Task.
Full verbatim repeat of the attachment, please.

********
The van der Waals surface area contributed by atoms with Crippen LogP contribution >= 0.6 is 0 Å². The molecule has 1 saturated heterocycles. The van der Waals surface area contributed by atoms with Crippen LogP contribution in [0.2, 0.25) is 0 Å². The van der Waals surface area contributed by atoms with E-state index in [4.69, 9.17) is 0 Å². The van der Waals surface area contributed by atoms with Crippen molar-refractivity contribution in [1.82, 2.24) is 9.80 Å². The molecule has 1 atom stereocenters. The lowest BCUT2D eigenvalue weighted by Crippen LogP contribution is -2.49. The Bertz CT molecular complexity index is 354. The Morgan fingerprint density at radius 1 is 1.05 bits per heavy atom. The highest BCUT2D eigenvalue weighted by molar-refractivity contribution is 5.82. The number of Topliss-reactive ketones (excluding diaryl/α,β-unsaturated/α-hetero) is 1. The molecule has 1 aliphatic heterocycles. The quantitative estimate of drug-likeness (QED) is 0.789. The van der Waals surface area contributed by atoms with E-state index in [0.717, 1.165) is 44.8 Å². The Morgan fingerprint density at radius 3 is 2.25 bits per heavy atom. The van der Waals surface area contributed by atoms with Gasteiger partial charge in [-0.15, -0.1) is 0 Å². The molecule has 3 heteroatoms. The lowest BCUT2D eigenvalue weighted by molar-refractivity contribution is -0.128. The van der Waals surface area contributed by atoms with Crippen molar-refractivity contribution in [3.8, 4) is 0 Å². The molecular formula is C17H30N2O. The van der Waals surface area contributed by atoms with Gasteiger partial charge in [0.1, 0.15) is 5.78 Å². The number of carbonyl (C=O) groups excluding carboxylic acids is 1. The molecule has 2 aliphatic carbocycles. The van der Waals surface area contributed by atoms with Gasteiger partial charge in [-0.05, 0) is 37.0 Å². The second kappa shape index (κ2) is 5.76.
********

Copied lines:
The van der Waals surface area contributed by atoms with Crippen LogP contribution >= 0.6 is 0 Å². The molecule has 1 saturated heterocycles. The van der Waals surface area contributed by atoms with Crippen LogP contribution in [0.2, 0.25) is 0 Å². The van der Waals surface area contributed by atoms with E-state index in [4.69, 9.17) is 0 Å². The van der Waals surface area contributed by atoms with Crippen molar-refractivity contribution in [1.82, 2.24) is 9.80 Å². The molecule has 1 atom stereocenters. The lowest BCUT2D eigenvalue weighted by Crippen LogP contribution is -2.49. The Bertz CT molecular complexity index is 354. The Morgan fingerprint density at radius 1 is 1.05 bits per heavy atom. The highest BCUT2D eigenvalue weighted by molar-refractivity contribution is 5.82. The number of Topliss-reactive ketones (excluding diaryl/α,β-unsaturated/α-hetero) is 1. The molecule has 1 aliphatic heterocycles. The quantitative estimate of drug-likeness (QED) is 0.789. The van der Waals surface area contributed by atoms with E-state index in [0.717, 1.165) is 44.8 Å². The Morgan fingerprint density at radius 3 is 2.25 bits per heavy atom. The van der Waals surface area contributed by atoms with Gasteiger partial charge in [-0.15, -0.1) is 0 Å². The molecule has 3 heteroatoms. The lowest BCUT2D eigenvalue weighted by molar-refractivity contribution is -0.128. The van der Waals surface area contributed by atoms with Crippen molar-refractivity contribution in [3.8, 4) is 0 Å². The molecular formula is C17H30N2O. The van der Waals surface area contributed by atoms with Gasteiger partial charge in [0.1, 0.15) is 5.78 Å². The number of carbonyl (C=O) groups excluding carboxylic acids is 1. The molecule has 2 aliphatic carbocycles. The van der Waals surface area contributed by atoms with Gasteiger partial charge in [-0.05, 0) is 37.0 Å². The second kappa shape index (κ2) is 5.76.